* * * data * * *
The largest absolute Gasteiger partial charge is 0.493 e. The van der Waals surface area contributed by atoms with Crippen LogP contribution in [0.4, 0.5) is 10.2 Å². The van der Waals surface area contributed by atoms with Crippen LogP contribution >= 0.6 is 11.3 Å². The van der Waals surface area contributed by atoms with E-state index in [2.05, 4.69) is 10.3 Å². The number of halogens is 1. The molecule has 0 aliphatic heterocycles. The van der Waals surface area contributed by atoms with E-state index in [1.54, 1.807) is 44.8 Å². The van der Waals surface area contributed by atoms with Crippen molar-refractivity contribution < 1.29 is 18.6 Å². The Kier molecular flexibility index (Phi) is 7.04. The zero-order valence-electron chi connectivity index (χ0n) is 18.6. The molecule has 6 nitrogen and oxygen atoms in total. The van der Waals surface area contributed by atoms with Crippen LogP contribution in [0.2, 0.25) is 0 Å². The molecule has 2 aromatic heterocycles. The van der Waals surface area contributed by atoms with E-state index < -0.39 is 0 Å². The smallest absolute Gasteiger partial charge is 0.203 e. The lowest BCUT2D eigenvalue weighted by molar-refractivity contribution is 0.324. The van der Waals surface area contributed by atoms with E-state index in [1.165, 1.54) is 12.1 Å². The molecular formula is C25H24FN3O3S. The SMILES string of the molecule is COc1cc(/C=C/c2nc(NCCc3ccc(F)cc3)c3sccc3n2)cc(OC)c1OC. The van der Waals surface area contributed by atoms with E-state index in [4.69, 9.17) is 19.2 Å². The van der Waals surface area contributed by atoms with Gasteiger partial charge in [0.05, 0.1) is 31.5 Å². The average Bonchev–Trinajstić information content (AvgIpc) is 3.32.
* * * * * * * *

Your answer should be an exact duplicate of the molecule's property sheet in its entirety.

The largest absolute Gasteiger partial charge is 0.493 e. The van der Waals surface area contributed by atoms with Crippen LogP contribution in [0.4, 0.5) is 10.2 Å². The van der Waals surface area contributed by atoms with Crippen LogP contribution >= 0.6 is 11.3 Å². The van der Waals surface area contributed by atoms with E-state index in [2.05, 4.69) is 10.3 Å². The number of halogens is 1. The molecule has 0 aliphatic heterocycles. The van der Waals surface area contributed by atoms with E-state index in [1.54, 1.807) is 44.8 Å². The van der Waals surface area contributed by atoms with Crippen molar-refractivity contribution < 1.29 is 18.6 Å². The Kier molecular flexibility index (Phi) is 7.04. The zero-order valence-electron chi connectivity index (χ0n) is 18.6. The molecule has 6 nitrogen and oxygen atoms in total. The van der Waals surface area contributed by atoms with Crippen LogP contribution in [0.2, 0.25) is 0 Å². The molecule has 2 aromatic heterocycles. The van der Waals surface area contributed by atoms with E-state index < -0.39 is 0 Å². The smallest absolute Gasteiger partial charge is 0.203 e. The lowest BCUT2D eigenvalue weighted by molar-refractivity contribution is 0.324. The van der Waals surface area contributed by atoms with E-state index in [1.165, 1.54) is 12.1 Å². The molecular formula is C25H24FN3O3S. The SMILES string of the molecule is COc1cc(/C=C/c2nc(NCCc3ccc(F)cc3)c3sccc3n2)cc(OC)c1OC. The van der Waals surface area contributed by atoms with E-state index in [4.69, 9.17) is 19.2 Å². The van der Waals surface area contributed by atoms with Gasteiger partial charge in [0.05, 0.1) is 31.5 Å². The average Bonchev–Trinajstić information content (AvgIpc) is 3.32.